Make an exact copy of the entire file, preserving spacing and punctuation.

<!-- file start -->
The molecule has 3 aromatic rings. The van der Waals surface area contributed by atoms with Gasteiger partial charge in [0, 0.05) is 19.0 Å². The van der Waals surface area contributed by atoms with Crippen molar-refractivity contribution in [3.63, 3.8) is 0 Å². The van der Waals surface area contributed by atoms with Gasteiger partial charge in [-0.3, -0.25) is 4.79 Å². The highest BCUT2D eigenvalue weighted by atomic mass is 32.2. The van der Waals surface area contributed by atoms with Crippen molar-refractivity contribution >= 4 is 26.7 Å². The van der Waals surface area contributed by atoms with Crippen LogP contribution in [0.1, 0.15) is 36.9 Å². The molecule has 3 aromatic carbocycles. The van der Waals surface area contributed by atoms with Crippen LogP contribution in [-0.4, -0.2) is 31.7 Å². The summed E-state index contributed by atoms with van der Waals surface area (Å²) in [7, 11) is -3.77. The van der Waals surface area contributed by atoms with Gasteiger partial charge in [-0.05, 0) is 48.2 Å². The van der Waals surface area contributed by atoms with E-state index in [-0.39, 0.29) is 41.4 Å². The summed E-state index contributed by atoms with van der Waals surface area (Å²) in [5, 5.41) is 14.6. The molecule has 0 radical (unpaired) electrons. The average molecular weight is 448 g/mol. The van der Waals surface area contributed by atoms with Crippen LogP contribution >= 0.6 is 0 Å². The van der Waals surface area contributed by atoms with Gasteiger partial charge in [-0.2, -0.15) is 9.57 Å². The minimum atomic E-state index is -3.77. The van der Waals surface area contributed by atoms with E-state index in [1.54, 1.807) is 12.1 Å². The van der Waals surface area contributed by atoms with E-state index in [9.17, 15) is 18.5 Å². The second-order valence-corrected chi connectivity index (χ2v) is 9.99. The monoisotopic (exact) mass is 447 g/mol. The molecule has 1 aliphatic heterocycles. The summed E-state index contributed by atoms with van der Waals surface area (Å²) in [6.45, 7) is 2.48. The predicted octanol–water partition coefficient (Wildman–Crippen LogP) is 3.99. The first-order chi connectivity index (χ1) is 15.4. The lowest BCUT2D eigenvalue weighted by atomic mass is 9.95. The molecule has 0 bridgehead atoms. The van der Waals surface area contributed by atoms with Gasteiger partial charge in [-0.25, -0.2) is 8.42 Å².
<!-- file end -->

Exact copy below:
The molecule has 3 aromatic rings. The van der Waals surface area contributed by atoms with Gasteiger partial charge in [0, 0.05) is 19.0 Å². The van der Waals surface area contributed by atoms with Crippen molar-refractivity contribution in [3.63, 3.8) is 0 Å². The van der Waals surface area contributed by atoms with Gasteiger partial charge in [-0.3, -0.25) is 4.79 Å². The highest BCUT2D eigenvalue weighted by atomic mass is 32.2. The van der Waals surface area contributed by atoms with Crippen molar-refractivity contribution >= 4 is 26.7 Å². The van der Waals surface area contributed by atoms with Crippen LogP contribution in [0.1, 0.15) is 36.9 Å². The molecule has 3 aromatic carbocycles. The van der Waals surface area contributed by atoms with Crippen LogP contribution in [-0.4, -0.2) is 31.7 Å². The summed E-state index contributed by atoms with van der Waals surface area (Å²) in [7, 11) is -3.77. The van der Waals surface area contributed by atoms with Gasteiger partial charge in [-0.05, 0) is 48.2 Å². The van der Waals surface area contributed by atoms with E-state index in [-0.39, 0.29) is 41.4 Å². The summed E-state index contributed by atoms with van der Waals surface area (Å²) in [5, 5.41) is 14.6. The molecule has 0 radical (unpaired) electrons. The average molecular weight is 448 g/mol. The van der Waals surface area contributed by atoms with Crippen LogP contribution >= 0.6 is 0 Å². The van der Waals surface area contributed by atoms with Gasteiger partial charge in [-0.2, -0.15) is 9.57 Å². The minimum atomic E-state index is -3.77. The van der Waals surface area contributed by atoms with E-state index in [1.54, 1.807) is 12.1 Å². The van der Waals surface area contributed by atoms with E-state index in [9.17, 15) is 18.5 Å². The second-order valence-corrected chi connectivity index (χ2v) is 9.99. The monoisotopic (exact) mass is 447 g/mol. The molecule has 1 aliphatic heterocycles. The summed E-state index contributed by atoms with van der Waals surface area (Å²) in [6.45, 7) is 2.48. The predicted octanol–water partition coefficient (Wildman–Crippen LogP) is 3.99. The first-order chi connectivity index (χ1) is 15.4. The lowest BCUT2D eigenvalue weighted by atomic mass is 9.95. The molecule has 0 bridgehead atoms. The van der Waals surface area contributed by atoms with Gasteiger partial charge in [-0.25, -0.2) is 8.42 Å².